From the Vault: My Introduction to New Pulp (Guest Blog by Mark Beaulieu)

rook_v1_cover_cropped_smallI’ll be spending most of this week with my family so we’ll be showcasing some of my favorite “From the Vault” posts. If you’ve read them before, it’ll be a good time for you to go back and refresh your memory about some of our more popular (and controversial) topics. If they’re new to you, all the better!

Unfortunately, there will be no New Pulp Best Sellers List because of the holiday season. It will resume next week! Sorry for the delay.

To kick off this week’s programming, here’s a repeat performance of Mark Beaulieu’s guest blog from awhile back. I hope you enjoy it!

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Today we’re turning the blog over to Mark Beaulieu, whom I’ve known since our shared days at Marvel Volume One (MV1), a huge fanfiction project that now seems to have existed in some long-ago semi-mythical era where talented writers argued over rules and regulations of a completely fictitious fanfiction “company”… and worked together to weave a tapestry of epic excitement.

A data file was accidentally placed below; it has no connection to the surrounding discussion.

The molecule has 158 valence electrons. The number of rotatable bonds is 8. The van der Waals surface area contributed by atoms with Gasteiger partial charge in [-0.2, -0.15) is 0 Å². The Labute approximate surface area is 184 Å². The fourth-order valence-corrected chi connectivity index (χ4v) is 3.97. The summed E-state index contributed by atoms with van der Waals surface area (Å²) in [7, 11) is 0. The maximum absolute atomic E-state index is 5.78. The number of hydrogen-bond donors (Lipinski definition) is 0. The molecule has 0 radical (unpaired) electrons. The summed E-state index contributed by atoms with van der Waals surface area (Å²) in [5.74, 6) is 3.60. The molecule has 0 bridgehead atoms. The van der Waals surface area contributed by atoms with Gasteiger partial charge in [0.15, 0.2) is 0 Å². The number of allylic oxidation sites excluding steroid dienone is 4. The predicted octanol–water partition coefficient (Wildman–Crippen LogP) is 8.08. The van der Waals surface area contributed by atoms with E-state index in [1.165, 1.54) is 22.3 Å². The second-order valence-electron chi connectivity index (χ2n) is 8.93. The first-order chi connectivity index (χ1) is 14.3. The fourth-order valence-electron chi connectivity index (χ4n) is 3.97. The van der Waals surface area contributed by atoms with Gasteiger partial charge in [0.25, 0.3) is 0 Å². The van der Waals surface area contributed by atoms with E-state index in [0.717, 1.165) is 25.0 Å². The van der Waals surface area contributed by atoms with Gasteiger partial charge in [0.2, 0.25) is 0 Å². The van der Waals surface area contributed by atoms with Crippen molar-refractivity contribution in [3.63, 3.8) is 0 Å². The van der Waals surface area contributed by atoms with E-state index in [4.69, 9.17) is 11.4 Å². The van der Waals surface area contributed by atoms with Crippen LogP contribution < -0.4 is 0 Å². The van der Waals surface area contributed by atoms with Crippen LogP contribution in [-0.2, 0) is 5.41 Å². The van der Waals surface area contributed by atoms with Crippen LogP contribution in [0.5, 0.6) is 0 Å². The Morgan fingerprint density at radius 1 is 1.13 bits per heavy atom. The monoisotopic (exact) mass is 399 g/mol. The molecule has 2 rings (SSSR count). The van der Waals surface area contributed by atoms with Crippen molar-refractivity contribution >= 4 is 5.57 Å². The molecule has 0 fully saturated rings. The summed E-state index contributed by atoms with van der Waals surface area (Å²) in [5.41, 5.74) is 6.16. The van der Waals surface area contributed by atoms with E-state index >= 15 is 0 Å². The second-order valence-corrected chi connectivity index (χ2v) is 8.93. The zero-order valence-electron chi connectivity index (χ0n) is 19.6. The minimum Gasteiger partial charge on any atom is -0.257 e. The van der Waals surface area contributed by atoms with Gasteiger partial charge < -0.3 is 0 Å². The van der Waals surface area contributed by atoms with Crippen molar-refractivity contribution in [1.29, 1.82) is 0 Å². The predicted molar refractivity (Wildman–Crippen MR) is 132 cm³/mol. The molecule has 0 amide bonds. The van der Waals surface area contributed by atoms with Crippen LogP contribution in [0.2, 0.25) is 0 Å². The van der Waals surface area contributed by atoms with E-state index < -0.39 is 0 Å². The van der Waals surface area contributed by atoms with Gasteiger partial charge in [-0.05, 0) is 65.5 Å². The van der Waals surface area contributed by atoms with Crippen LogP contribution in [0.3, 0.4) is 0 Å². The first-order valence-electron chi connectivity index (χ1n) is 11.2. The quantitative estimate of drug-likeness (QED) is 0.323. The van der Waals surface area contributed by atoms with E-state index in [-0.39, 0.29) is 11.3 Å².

Or something like that.

Anyway, Mark is a longtime friend and I was thrilled when he asked if he could contribute a guest blog post to my site — and I was even more humbled when I read the words that follow. Without further ado, here’s Mark Beaulieu:

I remember where I was when I read the first volume of The Rook. There was construction going on at the University of Hartford while I was teaching a summer course. I couldn’t go to the normal cafeteria for lunch so I’d lug over to the Hawk’s Nest (a cafeteria in the student dorms). I’d read The Rook while eating lunch and eating Buffalo chicken wraps.

Mmmmm….sorry I’ll get back on track.